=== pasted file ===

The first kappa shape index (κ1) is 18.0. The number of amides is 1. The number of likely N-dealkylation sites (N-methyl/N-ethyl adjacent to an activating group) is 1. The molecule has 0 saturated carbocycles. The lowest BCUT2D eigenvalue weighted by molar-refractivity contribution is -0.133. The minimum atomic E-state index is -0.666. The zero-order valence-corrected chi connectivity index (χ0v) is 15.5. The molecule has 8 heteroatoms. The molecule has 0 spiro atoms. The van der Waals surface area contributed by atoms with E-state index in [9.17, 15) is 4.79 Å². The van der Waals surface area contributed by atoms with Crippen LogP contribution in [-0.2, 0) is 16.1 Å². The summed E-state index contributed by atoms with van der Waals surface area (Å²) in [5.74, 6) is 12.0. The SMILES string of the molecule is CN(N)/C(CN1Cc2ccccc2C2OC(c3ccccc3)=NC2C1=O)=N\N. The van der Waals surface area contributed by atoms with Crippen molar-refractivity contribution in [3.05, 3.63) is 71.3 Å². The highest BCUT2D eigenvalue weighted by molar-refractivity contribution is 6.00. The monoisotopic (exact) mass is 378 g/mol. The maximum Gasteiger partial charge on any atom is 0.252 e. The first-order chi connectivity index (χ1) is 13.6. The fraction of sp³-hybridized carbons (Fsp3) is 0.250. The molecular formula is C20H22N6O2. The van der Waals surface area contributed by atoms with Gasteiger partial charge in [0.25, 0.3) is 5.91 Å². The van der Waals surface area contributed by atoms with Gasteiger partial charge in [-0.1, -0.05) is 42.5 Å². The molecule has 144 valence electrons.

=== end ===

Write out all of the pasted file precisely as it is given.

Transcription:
The first kappa shape index (κ1) is 18.0. The number of amides is 1. The number of likely N-dealkylation sites (N-methyl/N-ethyl adjacent to an activating group) is 1. The molecule has 0 saturated carbocycles. The lowest BCUT2D eigenvalue weighted by molar-refractivity contribution is -0.133. The minimum atomic E-state index is -0.666. The zero-order valence-corrected chi connectivity index (χ0v) is 15.5. The molecule has 8 heteroatoms. The molecule has 0 spiro atoms. The van der Waals surface area contributed by atoms with E-state index in [9.17, 15) is 4.79 Å². The van der Waals surface area contributed by atoms with Crippen LogP contribution in [-0.2, 0) is 16.1 Å². The summed E-state index contributed by atoms with van der Waals surface area (Å²) in [5.74, 6) is 12.0. The SMILES string of the molecule is CN(N)/C(CN1Cc2ccccc2C2OC(c3ccccc3)=NC2C1=O)=N\N. The van der Waals surface area contributed by atoms with Crippen molar-refractivity contribution in [3.05, 3.63) is 71.3 Å². The highest BCUT2D eigenvalue weighted by molar-refractivity contribution is 6.00. The monoisotopic (exact) mass is 378 g/mol. The maximum Gasteiger partial charge on any atom is 0.252 e. The first-order chi connectivity index (χ1) is 13.6. The fraction of sp³-hybridized carbons (Fsp3) is 0.250. The molecular formula is C20H22N6O2. The van der Waals surface area contributed by atoms with Gasteiger partial charge in [0.25, 0.3) is 5.91 Å². The van der Waals surface area contributed by atoms with Gasteiger partial charge in [-0.1, -0.05) is 42.5 Å². The molecule has 144 valence electrons.